John’s references here and there to what he quite rightly calls “sackable” offences is really at the heart of the matter. Our current obsession with believing that increasing regulation is the answer to the ills of the past has gained so much currency in recent years (as with politics, banking and the like) that no longer are personalities of character and empathy with a predisposition toward working with children in the care system seen as an answer but rather as a problem. They just don’t seem to fit, or rather what they might do does not fit our new, highly regulated system ostensibly and quite convincingly putting itself forward as being in the best interests of children with various levels of bureaucracy in place to prove that.

I recently attended a lovely, inspiring occasion to mark the retirement of a nun who had spent 38 years as a residential worker. She may well be part of history as it was mentioned on the occasion that she may well be the last member of an Irish religious order to work in residential care. That alone, for many reasons, marks her retirement as significant in an Irish context especially. So many were the stories about her that were she to do some of the things, vide John’s article, she did over 15, 20 or 25 years ago now she would certainly be sacked. Yet, no one there would disagree that, to use a much abused phrase, she always acted in the best interests of the child, as subsequent events proved. It was her sense of vocation ( a term often sneered at now), her empathy, her humanity, her gut instincts that guided her. These were her “risk assessment” tools and while she was forced to modify them over time by our new, wonderful “sophisticated risk assessments” – as I’ve heard one inspector indicate should now be what we aim for, as if things like sophisticated pregnancies are everyday events- few would argue, hopefully, that the modern systems’ gain may in many instances be the vulnerable child’s loss.

One of the hidden, seldom mentioned consequences to the redress scheme here in Ireland was again brought to mind by John’s article. The redress scheme, set up by the Irish government in the wake of an epidemic of child abuse scandals, granted compensation on an incremental scale to those who could prove they had been abused in residential care. In other words the worse the abuse the more the compensation. I don’t have to explain where that concept led to but one thing does deserve mention. Many excellent, productive, precious and enabling relationships built up by ex residents in care and maintained with individual staff members over many years were sadly fractured, denied and in some cases ultimately died on the altar of Mammon. I believe a similar scheme may be called for in Scotland and in Northern Ireland where past abuse is being examined ( with the Irish system referenced)and would urge that much thought be given to what will become the ultimate process for redress. John Burton’s final, encouraging paragraph brings me back to the Milton quote and maybe the battle has not been lost. Furthermore, Charles Sharpe in his reference to page 9 of the Smith,Fulcher and Doran book (which I’m currently reading) where the Munro suggestion of moving away from the procedural to the relational is mentioned, strikes an encouraging note and hopefully one that is not lost at levels where it should matter.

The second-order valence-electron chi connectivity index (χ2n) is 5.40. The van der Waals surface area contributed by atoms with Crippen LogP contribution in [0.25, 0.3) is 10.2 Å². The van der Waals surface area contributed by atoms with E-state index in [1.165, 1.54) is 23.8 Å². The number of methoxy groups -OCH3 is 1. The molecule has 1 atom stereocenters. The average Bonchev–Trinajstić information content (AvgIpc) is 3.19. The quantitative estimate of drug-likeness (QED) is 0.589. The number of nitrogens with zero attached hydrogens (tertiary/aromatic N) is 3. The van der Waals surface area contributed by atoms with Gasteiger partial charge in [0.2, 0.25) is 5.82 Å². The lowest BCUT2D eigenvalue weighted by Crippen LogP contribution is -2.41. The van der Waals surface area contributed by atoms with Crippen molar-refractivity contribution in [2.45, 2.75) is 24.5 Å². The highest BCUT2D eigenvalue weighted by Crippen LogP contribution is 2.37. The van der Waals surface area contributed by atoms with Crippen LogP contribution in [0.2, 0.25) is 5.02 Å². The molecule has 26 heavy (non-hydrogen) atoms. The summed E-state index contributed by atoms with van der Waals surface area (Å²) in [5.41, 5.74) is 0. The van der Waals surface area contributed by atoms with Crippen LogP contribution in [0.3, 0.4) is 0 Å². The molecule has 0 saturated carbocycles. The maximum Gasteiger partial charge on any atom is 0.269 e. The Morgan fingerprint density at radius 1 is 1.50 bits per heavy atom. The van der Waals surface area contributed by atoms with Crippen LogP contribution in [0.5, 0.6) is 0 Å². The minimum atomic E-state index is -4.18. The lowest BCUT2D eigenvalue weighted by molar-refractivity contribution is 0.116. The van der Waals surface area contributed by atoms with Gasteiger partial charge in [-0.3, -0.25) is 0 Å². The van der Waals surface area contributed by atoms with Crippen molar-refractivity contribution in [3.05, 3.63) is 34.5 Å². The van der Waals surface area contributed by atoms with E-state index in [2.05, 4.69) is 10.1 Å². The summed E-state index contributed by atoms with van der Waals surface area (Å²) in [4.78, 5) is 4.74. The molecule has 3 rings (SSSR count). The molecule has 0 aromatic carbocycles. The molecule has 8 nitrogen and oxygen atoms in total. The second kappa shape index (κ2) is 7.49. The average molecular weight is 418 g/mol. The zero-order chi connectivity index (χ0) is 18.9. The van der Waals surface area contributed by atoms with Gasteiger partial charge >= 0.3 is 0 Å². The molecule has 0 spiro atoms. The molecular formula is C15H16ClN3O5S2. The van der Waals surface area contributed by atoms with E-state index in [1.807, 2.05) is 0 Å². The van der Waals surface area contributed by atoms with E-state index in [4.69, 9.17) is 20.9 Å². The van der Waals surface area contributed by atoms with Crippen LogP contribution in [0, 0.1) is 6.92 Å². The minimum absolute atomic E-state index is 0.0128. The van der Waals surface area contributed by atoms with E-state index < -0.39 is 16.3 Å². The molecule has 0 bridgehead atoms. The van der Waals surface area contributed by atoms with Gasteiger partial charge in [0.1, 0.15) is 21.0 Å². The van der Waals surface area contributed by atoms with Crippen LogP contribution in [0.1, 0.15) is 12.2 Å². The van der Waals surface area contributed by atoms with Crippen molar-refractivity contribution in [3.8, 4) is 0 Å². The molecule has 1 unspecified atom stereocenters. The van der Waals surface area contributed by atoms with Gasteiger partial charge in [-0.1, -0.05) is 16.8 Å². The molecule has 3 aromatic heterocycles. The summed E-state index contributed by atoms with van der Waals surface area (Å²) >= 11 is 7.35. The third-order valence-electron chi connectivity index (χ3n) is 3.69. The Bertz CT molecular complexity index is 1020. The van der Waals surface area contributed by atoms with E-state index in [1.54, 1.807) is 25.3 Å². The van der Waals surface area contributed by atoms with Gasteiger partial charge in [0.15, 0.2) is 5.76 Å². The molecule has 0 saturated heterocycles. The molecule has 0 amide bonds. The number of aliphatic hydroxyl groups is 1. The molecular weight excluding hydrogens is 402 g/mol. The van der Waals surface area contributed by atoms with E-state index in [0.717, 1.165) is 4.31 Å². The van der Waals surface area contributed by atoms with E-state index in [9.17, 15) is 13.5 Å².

I’ll finish with a true story from many years ago when I worked in a detention centre in Dublin. The route from the swimming pool to the unit for the bedtime “milk, biscuits, smoke” scenario allowed an opportunity for a particularly high profile boy to abscond. He ran across some fields intent on making his way home. About an hour later one of the staff, cycling home in the same direction as the boy had taken came upon him and the boy let the staff member know that whatever happened he was not returning to the unit. Discretion? Best interests of the child? Consequences? What will the court think? What will the boss think?What will the staff think? Should I go the police? The staff member in question pondered all options and decided the best option was to suggest to the boy that he would be home far more quickly if he took a “crossbar” on the bike. The boy agreed and was duly dropped home courtesy of the staff member’s trusty bicycle. If that happened today? As with all stories about life in residential care knowing the staff member in question really makes the story.

Thanks to John for such a thought provoking article.


Please email your comments about this article to
Return to the Journal index  here.